ICYMI: Water, salsa, fabric and freestyles during Durham's Third Friday

Artwork by Charlotte-based artist Darryl Hurts is part of the "Black On Black" exhibition at American Tobacco Campus in Durham. Artwork by Charlotte-based artist Darryl Hurts is part of the "Black On Black" exhibition at American Tobacco Campus in Durham. // Photo by Caroline Cockrell.

Sidewalk musicians and flurries of activity guided Durham’s March Third Friday Art Walk, as artists and art-lovers alike moved around town in search of exciting exhibits and new talent. Here’s a recap of what you may have missed in the Bull City:

Opening for #BlackOnBlackATC

In partnership with VAE Raleigh, ArtsNow’s “Black On Black” exhibit hit the road, making a stop at Durham’s American Tobacco Campus. Inside the lobby of the Reed building on Blackwell Street, works by the NC-based artists of color were on display, covering themes of cultural identity, family and more.

[Related: Snapshots from #BlackOnBlackATC]

Rapper (J) Rowdy of the DURM Cypher stopped by to freestyle about the works, and several of the featured artists came to talk with visitors about the project and their art.

“Black On Black” — which is in conjunction with the Art of Cool Festival and the Black On Black Project — will be on display at the Reed building until April 30.

“MEZCLA” at The Carrack

Bachata beats and salsa songs spilled out onto the street in front of The Carrack, where the reception for its newest exhibit, “MEZCLA,” was in full force. The exhibit features artwork submitted by artists who identify as Latinx or Hispanic, who were asked to share their cultural narrative in their piece.

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Curator Claudia Corletto said she was thrilled with the turnout. A mix of conversations held in English and Spanish floated throughout the gallery, showcasing colorful works of photography, painting, sculpture, video and more. The works dealt with themes ranging from immigration and cultural appropriation to a celebration of the artists’ culture and Hispanic/Latinx roots.

Miriam Ximil created a mixed media piece for the show called “The Trophy Room.” In the middle of the composition is a pale man with crazed eyes sitting in a red room. He is admiring several human heads hung on the wall like “trophies” from a hunt. The heads represent several minority cultures in the US — Latino, African-American, Native American, Muslim and more. Also hanging on the wall are handcuffs and slave shackles.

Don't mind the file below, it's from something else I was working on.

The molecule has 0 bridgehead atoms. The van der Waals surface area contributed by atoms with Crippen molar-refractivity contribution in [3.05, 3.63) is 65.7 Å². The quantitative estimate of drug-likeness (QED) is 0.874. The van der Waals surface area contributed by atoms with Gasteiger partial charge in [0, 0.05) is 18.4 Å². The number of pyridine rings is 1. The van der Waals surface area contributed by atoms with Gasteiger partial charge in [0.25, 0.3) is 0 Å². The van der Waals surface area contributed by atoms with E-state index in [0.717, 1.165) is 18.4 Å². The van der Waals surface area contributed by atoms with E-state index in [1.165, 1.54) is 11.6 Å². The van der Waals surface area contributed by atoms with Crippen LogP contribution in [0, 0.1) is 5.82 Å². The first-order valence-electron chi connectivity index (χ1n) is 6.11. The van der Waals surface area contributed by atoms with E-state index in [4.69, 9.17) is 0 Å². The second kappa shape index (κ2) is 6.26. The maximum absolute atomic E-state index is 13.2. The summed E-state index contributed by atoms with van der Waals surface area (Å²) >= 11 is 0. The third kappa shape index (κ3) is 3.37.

“This entity likes to collect cultures,” Ximil said. “And he won’t stop until he collects all of them. He gets some sort of power trip from collecting them. He enslaves cultures, taking them as his own.”

Ximil, who identifies as Mexican, said it’s a commentary on several issues happening in America today that affect her culture and many others.

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“MEZCLA” will show at The Carrack until March 26, when it will move to a space in Raleigh.

“Water Is…” at Pleiades Gallery

Pleiades Gallery kicked off its “Water Is…” exhibit with a nod to Durham’s Creek Week. Representatives from Keep Durham Beautiful stopped by to educate visitors about their efforts to clean up the city’s waterways, as well as share upcoming Creek Week programming, such as river clean-ups and educational sessions. Pleiades artist and co-owner Kim Wheaton said it’s important to the gallery to get involved with the community and touch on issues affecting Durham’s residents.

“We wanted to do a show about water because water is a fundamental resource,” she said. “We learned that Creek Week was happening at the same time, so we thought it would be a great synergy.”

The artists’ interpretation of the theme was widespread, though Wheaton was surprised to find a few commonalities across the works. Spigots made a frequent appearance in the submitted pieces, as did themes of the ocean and rivers in North Carolina.

In the gallery’s storefront was an installation by Lee Moore Crawford and co-owner Renee Leverty called “Water is Sacred.” Carved pieces of metal hanging from the ceiling represented reflections of the water, with a screen behind them, which is a meditation on Durham’s watersheds. Finally, a bottle of water sits on a pedestal, inspired by Japanese scientist and artist Masaru Emoto’s belief that water could react to positive thoughts and prayers, and that prayer and visualization could clean polluted water.

“If you can project your positive intentions or good wishes for the water, we’re going to return it back into Ellerbe Creek to heal Ellerbe Creek,” Crawford said.

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Creek Week takes place this week, ending on Saturday, and “Water Is…” will be on display until May 7.

Durham Arts Council offers “Peace of Mind”

Durham Arts Council hosted fiber artist Christine Hager-Braun in its Allenton Gallery for her show, “Peace of Mind.” The collection of art quilts began as a meditative way to cope with the loss of a friend in an accident. Serene scenes like sunsets and the moon’s reflection on water were major themes in the exhibit.

“Although this body of work was created as a response to a very painful experience, I purposefully focus on hope, quietness and solitude,” she said in her artist statement.

Hager-Braun creates each art quilt by sewing small pieces of fabric together on a domestic sewing machine, then she adds threaded stitches for contour and depth. The fabrics she uses include hand-dyed and printed cotton, batik, embroidery floss and hand-dyed silk.

“Peace of Mind” is on display until May 12.

Next month’s Third Friday Art Walk will be on April 21.


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